For me, the cases where I need one unit after moving it into a stack are few, as I usually want at least two, so both for single unit selection and full stack selection it takes me one click to get what I want. I can understand that if you only want a single unit, two additional clicks will feel like a tiresome process after a while, but it doesn't really bother me, nor did it ever really do. That might be because SSG games remembering the last stack selection also often means I don't end up with the stack I want the next turn.
Comparisons to HPS/WitP: my point exactly - to my mind a gamer could only think that WitE is a modern and intuitive UI if they were comparing to these other games, which are lets face it stone age in their UI design. Compared to software from any other walk of life - gaming, social networking, wordprocessing, business, etc - I feel that games like these rely heavily on goodwill from the user to ignore/come to terms with huge shortcomings in their UI design. UI is everything in today's world, and the better that UI gets in the rest of our lives - pervading our mobiles, ipods, tv menus, dvd players, internet browsers, etc - the harder it is to bring yourself to step back in time and adapt to something as cumbersome as this. I think this is a serious point for the future of grog gaming, actually, as I wonder where the future market for this kind of product is? Will kids brought up on truly intuitive UI have any time for something as obdurate as this? Would be interesting to see the demographic spread of plays of WiTE.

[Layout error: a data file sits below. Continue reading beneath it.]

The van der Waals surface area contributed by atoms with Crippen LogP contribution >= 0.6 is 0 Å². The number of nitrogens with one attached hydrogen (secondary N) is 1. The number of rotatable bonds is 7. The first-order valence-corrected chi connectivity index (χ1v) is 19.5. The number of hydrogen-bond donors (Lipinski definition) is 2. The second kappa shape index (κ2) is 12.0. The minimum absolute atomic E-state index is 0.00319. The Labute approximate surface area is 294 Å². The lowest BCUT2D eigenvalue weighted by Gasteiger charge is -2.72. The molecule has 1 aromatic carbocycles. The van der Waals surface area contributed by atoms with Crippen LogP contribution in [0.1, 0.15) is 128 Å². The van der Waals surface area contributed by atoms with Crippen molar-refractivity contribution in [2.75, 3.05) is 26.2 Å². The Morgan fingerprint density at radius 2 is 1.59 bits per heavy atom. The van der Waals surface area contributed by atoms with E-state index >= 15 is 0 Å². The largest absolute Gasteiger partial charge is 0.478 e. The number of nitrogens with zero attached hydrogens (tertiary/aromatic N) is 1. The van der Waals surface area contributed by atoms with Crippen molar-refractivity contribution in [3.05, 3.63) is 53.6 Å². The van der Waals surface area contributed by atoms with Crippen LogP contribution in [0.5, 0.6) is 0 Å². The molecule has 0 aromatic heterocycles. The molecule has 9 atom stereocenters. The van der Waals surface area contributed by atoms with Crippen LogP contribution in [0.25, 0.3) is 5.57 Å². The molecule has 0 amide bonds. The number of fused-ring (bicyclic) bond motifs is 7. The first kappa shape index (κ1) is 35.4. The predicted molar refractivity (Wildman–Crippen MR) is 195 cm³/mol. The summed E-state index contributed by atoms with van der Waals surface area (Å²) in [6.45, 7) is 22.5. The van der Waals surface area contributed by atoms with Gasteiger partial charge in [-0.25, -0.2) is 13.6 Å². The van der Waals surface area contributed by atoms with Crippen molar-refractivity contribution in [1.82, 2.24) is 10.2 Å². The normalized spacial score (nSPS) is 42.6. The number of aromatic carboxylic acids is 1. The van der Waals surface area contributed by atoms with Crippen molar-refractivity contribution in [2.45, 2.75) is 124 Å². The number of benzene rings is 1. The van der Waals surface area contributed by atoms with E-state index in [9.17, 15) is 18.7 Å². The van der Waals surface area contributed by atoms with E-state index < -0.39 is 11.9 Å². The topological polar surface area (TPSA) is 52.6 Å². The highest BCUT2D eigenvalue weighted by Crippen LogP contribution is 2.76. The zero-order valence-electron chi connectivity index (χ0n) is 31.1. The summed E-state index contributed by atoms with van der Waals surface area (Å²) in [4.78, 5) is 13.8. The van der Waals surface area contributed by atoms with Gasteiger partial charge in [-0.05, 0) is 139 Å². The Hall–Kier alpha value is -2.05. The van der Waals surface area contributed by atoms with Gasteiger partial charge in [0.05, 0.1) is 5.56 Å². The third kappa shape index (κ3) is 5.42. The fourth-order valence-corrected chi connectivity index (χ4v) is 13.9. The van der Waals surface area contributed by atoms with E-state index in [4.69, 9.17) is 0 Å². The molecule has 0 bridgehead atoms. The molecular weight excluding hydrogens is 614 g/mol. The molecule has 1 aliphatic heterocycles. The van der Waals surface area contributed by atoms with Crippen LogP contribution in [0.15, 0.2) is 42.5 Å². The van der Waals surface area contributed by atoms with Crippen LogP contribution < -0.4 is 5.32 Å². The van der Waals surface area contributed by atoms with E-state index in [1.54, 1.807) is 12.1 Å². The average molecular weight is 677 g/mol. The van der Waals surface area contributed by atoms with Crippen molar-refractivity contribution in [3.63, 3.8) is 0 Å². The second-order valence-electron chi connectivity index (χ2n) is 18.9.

Again no argument that many wargames use an extremely primitive user interface, as if the designers just wanted to copy a boardgame and suddenly thought "oh, wait, this is on the PC, so we need a UI too". To me, WitE is a fairly big step in the right direction, but I see your point if you're saying that, to you, the step isn't big enough. I might just've be too accustomed to less than stellar interfaces that I can appreciate the UI of WitE (and SSG games, for that matter) like I do.